Getting signed on by a brand like Salomon takes a lot of work and a certain level of success in your sport. If you’re looking for a starting point, a few local shops offer sponsorship deals. Mike Gravelle at Skookum Cycle & Ski, offers deals to aspiring professional athletes, noting the support they’ve provided local teenage cyclist Kellen Viznaugh.
PHOTO: Free Spirit Sports team rider Danny Leblanc enjoys sponsorship from Mountain Hardwear and Burton. By Serenity Morgan, courtesy Free Spirit Sports.
Free Spirit Sports has established an eight-person pro team who promote the store and the brands they carry. The team started two winters ago as a small, four person group, and doubled in size last year. They get a gear allowance from the story and this year a few athletes have picked up sponsorships from the brands the store carries.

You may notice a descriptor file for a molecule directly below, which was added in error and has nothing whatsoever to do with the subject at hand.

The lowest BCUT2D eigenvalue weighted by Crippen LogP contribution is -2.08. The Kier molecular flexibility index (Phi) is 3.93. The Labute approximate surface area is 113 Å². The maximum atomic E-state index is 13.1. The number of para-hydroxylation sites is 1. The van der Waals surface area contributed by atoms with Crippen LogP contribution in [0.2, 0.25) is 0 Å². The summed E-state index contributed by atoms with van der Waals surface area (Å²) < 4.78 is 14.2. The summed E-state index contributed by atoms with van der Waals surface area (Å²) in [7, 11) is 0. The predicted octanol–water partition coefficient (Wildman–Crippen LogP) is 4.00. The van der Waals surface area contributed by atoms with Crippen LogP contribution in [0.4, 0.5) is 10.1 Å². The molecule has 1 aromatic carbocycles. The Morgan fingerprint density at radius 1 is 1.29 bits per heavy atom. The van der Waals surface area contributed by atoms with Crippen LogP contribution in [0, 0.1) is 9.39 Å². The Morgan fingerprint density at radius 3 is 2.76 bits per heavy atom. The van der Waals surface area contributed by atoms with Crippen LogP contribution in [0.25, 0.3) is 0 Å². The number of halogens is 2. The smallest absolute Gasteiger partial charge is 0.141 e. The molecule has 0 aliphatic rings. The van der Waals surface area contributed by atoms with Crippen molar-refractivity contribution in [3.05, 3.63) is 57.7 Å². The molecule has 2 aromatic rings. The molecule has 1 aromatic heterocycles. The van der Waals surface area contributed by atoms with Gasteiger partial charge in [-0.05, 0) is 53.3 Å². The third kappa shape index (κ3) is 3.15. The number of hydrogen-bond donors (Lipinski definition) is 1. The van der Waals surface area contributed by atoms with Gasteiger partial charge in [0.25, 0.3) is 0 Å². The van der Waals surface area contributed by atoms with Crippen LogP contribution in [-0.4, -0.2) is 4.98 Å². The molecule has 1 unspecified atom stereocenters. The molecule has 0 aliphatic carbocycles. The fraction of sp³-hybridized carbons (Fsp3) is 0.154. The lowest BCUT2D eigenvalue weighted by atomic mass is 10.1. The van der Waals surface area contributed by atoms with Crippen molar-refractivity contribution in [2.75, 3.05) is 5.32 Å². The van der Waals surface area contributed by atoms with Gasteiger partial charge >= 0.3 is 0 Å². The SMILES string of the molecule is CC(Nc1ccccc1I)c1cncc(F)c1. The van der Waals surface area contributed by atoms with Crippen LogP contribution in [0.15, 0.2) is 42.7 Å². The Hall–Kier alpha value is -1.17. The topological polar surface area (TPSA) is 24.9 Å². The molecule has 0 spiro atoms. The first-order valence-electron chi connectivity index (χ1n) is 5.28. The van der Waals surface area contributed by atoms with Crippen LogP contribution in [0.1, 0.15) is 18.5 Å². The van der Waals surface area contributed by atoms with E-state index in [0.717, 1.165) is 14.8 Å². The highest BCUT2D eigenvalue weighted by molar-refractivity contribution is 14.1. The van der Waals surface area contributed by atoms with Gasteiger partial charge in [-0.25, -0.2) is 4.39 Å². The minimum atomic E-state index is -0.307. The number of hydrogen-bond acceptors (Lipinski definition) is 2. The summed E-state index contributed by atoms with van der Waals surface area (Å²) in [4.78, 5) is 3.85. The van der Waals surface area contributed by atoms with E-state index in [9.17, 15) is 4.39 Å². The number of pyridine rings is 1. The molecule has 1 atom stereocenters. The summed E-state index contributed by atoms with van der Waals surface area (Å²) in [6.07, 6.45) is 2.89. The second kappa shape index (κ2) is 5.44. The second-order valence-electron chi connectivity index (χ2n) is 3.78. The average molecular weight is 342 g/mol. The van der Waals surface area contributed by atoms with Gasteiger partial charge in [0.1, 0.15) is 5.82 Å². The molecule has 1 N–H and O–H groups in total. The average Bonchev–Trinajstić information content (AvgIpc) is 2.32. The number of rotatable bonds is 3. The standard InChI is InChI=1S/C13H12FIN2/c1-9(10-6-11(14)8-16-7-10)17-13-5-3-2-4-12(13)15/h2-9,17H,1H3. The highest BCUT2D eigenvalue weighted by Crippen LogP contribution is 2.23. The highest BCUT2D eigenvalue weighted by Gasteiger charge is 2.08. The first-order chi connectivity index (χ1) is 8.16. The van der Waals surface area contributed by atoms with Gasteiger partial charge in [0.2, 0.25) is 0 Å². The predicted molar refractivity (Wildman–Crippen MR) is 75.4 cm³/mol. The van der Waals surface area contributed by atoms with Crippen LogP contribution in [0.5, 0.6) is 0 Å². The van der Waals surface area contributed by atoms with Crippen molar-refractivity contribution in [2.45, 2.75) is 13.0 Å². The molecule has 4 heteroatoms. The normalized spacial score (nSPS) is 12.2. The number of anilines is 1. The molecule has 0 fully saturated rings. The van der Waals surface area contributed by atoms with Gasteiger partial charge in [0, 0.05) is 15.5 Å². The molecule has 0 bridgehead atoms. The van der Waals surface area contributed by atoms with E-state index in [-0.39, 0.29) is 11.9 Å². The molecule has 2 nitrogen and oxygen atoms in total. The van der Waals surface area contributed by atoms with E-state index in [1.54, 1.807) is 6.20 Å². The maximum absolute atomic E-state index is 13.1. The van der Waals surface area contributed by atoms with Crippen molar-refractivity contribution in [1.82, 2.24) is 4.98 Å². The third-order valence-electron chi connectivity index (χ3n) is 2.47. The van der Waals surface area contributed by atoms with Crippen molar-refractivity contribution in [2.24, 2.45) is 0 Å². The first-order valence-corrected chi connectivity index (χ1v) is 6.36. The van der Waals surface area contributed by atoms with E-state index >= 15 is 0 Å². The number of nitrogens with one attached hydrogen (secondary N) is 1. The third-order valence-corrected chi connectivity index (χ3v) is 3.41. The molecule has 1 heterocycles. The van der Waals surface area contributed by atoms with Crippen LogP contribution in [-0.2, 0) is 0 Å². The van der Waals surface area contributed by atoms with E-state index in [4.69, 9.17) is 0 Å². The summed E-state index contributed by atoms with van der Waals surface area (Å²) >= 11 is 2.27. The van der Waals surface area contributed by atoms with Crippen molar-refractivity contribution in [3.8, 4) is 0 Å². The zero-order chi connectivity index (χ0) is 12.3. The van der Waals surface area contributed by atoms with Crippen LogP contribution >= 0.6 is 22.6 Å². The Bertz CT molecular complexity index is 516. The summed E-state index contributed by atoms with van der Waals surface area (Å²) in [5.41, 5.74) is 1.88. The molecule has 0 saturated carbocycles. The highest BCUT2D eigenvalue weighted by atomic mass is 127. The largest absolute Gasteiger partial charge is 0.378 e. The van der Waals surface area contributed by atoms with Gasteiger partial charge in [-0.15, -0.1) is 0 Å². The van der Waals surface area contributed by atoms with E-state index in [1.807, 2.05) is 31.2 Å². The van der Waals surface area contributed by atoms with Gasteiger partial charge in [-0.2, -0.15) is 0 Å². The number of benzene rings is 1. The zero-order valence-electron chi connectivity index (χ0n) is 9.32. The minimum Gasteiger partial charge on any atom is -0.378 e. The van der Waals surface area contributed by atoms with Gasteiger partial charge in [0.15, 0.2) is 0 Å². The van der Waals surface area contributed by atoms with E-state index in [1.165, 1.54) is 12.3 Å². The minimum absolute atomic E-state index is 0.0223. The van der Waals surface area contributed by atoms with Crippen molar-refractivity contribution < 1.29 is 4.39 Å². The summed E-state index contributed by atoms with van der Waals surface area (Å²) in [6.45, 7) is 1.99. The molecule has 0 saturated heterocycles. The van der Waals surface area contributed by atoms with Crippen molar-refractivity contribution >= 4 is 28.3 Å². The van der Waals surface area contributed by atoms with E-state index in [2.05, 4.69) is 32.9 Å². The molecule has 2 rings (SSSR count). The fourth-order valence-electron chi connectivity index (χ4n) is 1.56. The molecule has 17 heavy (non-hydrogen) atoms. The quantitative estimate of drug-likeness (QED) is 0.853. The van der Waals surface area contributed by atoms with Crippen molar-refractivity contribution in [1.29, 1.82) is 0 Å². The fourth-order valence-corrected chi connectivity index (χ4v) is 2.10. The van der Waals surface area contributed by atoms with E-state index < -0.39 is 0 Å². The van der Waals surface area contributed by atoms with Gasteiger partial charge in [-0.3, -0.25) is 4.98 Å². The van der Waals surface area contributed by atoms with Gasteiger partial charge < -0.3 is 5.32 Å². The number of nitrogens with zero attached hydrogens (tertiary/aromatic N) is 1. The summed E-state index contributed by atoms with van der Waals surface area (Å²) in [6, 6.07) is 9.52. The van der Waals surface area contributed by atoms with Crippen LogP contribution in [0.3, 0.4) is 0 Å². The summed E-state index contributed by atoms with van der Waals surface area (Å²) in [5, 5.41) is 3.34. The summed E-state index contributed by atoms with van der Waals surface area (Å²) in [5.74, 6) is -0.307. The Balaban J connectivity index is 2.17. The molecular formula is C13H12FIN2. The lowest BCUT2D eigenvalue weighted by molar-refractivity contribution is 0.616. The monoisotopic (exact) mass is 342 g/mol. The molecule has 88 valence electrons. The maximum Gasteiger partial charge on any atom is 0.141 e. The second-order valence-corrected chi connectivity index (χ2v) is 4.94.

“I wanted representatives of our store out there, doing stuff, wearing the gear, talking it up,” said Liz Rorstad, who manages the team. “On an altruistic front we wanted to show support for local riders and skiers, but also for marketing for us, that was the main piece.”
They expect their athletes to be out there promoting the brands and the store. They carry referral cards with them, which they can give out to inquisitive people on the chairlift or elsewhere.
“I think it’s a great way to do a spin on the whole marketing thing,” said Rorstad. “It creates buzz. We get a lot of people asking if they can be on the team.”
There you have it — get active in the mountains and on the Internet, and ask around. If you have the right skills, make the right connections and have the right attitude, you to can be a pro.